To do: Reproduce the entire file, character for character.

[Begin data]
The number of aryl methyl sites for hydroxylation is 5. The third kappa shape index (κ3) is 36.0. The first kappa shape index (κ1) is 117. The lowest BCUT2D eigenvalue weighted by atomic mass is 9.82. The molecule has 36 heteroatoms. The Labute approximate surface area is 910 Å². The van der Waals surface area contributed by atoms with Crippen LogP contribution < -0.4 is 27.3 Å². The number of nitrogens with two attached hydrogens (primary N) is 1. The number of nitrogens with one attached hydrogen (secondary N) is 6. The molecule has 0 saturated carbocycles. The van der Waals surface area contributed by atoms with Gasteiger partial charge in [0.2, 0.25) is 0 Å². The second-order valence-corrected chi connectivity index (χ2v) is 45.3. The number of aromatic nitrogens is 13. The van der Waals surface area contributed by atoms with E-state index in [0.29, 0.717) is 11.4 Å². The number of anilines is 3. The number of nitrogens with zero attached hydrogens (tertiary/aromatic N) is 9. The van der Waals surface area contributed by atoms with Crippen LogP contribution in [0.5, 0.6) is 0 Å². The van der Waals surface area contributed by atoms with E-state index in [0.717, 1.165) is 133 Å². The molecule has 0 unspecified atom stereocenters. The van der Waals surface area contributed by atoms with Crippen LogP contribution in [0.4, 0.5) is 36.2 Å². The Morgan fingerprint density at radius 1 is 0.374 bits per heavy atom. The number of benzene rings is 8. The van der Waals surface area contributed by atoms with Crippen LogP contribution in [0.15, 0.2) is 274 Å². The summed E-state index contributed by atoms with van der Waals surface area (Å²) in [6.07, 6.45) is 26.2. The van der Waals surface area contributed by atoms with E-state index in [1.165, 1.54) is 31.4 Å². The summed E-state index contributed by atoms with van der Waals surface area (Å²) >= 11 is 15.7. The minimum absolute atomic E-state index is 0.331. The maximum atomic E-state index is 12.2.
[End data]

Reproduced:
The number of aryl methyl sites for hydroxylation is 5. The third kappa shape index (κ3) is 36.0. The first kappa shape index (κ1) is 117. The lowest BCUT2D eigenvalue weighted by atomic mass is 9.82. The molecule has 36 heteroatoms. The Labute approximate surface area is 910 Å². The van der Waals surface area contributed by atoms with Crippen LogP contribution < -0.4 is 27.3 Å². The number of nitrogens with two attached hydrogens (primary N) is 1. The number of nitrogens with one attached hydrogen (secondary N) is 6. The molecule has 0 saturated carbocycles. The van der Waals surface area contributed by atoms with Gasteiger partial charge in [0.2, 0.25) is 0 Å². The second-order valence-corrected chi connectivity index (χ2v) is 45.3. The number of aromatic nitrogens is 13. The van der Waals surface area contributed by atoms with E-state index in [0.29, 0.717) is 11.4 Å². The number of anilines is 3. The number of nitrogens with zero attached hydrogens (tertiary/aromatic N) is 9. The van der Waals surface area contributed by atoms with Crippen LogP contribution in [0.5, 0.6) is 0 Å². The van der Waals surface area contributed by atoms with E-state index in [0.717, 1.165) is 133 Å². The molecule has 0 unspecified atom stereocenters. The van der Waals surface area contributed by atoms with Crippen LogP contribution in [0.4, 0.5) is 36.2 Å². The Morgan fingerprint density at radius 1 is 0.374 bits per heavy atom. The number of benzene rings is 8. The van der Waals surface area contributed by atoms with Crippen LogP contribution in [0.15, 0.2) is 274 Å². The summed E-state index contributed by atoms with van der Waals surface area (Å²) in [6.07, 6.45) is 26.2. The van der Waals surface area contributed by atoms with E-state index in [1.165, 1.54) is 31.4 Å². The summed E-state index contributed by atoms with van der Waals surface area (Å²) >= 11 is 15.7. The minimum absolute atomic E-state index is 0.331. The maximum atomic E-state index is 12.2.